Saturday, October 04, 2003


A Video Review of "Bonnie and Clyde"

Copyright 2003 Glenn Walker

Warren Beauty worked long and hard to get this film made and as with other projects he put his heart and soul into (Bullworth, Dick Tracy) the result is nearly flawless. Hollywood was dead set against Beatty’s vision. He was bringing unwelcome European sensibilities to the United States. Some might say he was the Orson Welles of his time.

The performances are near perfect; Faye Dunaway at the peak of her career and Oscar-nominated work by Beatty, Dunaway, Gene Hackman, Michael J. Pollard, director Arthur Penn and Estelle Parsons who won for supporting actress. Parsons’ hysterics and Hackman’s disturbing death scene are among the finest in the film.

There are so many good performances in this film, too many to count almost. There is Pollard’s adoring C.W. Moss, Denver Pyle’s vengeful Texas Ranger and Mabel Cavitt’s haunting portrayal of Bonnie Parker’s mother. Longtime character actor Dub "Cannonball" Taylor has the role of his life as C.W. Moss’ father, in my opinion the finest of his career.

We watch Bonnie and Clyde's romance through the ups and downs of the Depression era anti-heroes. And as dysfunctional as it is Bonnie and Clyde is still a love story. From their meeting in the first few minutes to their grisly end we know they love each other no matter the absurd obstacles. Beatty and Dunaway are incredible. Because the characters are so well defined we love them and root for them so hard it hurts when the end comes.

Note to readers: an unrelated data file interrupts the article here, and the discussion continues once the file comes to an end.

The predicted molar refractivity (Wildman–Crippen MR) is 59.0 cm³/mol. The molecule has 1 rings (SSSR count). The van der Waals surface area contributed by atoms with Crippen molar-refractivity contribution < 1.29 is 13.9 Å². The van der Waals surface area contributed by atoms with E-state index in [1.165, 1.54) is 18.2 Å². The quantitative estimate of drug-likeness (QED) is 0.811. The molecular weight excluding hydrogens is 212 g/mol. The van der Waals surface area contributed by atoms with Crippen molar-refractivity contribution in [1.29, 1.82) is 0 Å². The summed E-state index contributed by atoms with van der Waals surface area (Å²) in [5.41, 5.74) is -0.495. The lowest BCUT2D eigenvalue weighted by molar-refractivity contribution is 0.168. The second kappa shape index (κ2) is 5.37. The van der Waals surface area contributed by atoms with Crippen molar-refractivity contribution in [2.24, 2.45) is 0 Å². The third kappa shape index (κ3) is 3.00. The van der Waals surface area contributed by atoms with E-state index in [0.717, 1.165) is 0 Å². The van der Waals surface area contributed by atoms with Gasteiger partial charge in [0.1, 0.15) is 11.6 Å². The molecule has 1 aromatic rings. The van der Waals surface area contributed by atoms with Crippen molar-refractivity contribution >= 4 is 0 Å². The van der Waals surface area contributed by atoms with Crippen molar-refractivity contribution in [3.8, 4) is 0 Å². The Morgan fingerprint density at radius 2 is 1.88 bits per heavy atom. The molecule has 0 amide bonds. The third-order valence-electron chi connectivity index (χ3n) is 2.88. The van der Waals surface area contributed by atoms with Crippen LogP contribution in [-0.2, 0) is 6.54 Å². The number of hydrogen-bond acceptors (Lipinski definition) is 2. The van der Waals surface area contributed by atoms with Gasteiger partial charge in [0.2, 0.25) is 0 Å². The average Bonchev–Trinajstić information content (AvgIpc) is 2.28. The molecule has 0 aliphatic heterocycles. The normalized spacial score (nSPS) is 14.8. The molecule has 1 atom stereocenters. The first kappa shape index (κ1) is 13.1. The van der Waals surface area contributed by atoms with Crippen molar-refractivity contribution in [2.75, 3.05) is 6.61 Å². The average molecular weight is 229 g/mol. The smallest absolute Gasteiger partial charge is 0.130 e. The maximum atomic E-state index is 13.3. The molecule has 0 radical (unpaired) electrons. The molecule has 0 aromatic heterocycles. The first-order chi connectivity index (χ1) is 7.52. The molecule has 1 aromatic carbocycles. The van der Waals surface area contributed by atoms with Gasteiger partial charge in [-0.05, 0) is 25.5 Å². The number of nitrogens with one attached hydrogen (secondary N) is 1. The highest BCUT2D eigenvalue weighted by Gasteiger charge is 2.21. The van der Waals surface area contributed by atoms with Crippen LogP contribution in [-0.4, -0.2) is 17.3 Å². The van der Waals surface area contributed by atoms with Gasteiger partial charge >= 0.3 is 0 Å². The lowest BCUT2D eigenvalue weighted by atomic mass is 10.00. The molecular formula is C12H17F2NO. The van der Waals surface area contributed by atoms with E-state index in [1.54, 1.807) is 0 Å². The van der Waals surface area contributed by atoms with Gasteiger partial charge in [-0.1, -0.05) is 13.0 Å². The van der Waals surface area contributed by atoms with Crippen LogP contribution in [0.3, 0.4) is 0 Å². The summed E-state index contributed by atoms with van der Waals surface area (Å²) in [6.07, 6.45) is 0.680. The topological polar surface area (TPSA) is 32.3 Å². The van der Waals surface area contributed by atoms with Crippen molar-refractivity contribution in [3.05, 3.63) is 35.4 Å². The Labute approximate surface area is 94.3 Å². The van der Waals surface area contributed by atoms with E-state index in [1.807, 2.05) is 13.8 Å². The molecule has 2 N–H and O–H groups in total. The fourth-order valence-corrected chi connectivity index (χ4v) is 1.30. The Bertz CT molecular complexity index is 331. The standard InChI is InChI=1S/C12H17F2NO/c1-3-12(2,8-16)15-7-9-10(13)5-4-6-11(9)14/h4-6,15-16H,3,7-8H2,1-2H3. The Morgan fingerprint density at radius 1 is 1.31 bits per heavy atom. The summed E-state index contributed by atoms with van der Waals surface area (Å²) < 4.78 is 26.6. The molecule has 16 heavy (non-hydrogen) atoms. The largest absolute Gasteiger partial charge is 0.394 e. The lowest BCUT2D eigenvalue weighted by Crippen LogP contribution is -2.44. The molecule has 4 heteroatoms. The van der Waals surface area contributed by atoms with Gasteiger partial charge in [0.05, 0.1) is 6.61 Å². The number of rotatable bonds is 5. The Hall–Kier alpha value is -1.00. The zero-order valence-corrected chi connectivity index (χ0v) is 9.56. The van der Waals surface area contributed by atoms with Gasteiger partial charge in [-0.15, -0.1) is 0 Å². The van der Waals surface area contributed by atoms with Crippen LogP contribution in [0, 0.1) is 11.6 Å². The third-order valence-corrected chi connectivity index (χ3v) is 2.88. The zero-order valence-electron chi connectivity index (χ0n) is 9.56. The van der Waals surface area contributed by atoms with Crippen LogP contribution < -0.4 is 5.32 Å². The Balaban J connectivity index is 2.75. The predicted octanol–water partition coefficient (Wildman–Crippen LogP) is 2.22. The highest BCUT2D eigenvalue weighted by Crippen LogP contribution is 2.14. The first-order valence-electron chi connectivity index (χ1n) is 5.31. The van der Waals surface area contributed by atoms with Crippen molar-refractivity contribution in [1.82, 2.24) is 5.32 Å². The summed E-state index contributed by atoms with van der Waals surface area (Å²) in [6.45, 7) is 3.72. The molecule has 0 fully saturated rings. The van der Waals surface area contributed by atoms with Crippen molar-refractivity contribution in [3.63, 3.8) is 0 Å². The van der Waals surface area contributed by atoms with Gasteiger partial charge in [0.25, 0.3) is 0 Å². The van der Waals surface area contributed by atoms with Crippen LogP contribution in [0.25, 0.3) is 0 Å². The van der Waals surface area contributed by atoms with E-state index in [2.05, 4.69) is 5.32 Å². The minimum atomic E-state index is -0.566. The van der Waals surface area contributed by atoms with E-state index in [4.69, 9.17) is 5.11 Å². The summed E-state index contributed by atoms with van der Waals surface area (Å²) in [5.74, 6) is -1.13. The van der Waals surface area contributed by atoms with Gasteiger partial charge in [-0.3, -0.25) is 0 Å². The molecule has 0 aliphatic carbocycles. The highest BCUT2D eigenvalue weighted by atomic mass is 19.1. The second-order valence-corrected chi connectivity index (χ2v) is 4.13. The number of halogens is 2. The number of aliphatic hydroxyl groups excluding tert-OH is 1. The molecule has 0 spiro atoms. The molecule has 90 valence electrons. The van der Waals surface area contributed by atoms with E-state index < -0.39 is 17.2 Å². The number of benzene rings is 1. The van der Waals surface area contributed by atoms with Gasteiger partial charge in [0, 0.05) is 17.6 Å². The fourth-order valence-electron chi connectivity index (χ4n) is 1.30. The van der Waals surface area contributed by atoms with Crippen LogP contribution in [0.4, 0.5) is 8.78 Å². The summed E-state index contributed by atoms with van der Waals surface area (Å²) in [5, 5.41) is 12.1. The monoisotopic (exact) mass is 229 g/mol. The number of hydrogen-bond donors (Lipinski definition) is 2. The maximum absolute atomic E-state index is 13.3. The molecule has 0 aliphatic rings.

There are so many good scenes here, poignant and humorous and violent. Who can forget the humiliation of the Texas Ranger? Or the kidnapping of Gene Wilder and his girlfriend? Or Flatt and Scruggs’ "Foggy Mountain Breakdown" accompanying the chase scenes. The ending is both breathtakingly and bloody. Its slow motion finality definitely influenced John Woo in his Hong Kong action films.

This is probably one of the best gangster movies ever made, I can watch it over and over again.

A shorter and less interesting version of this review previously appeared at Project Popcorn.

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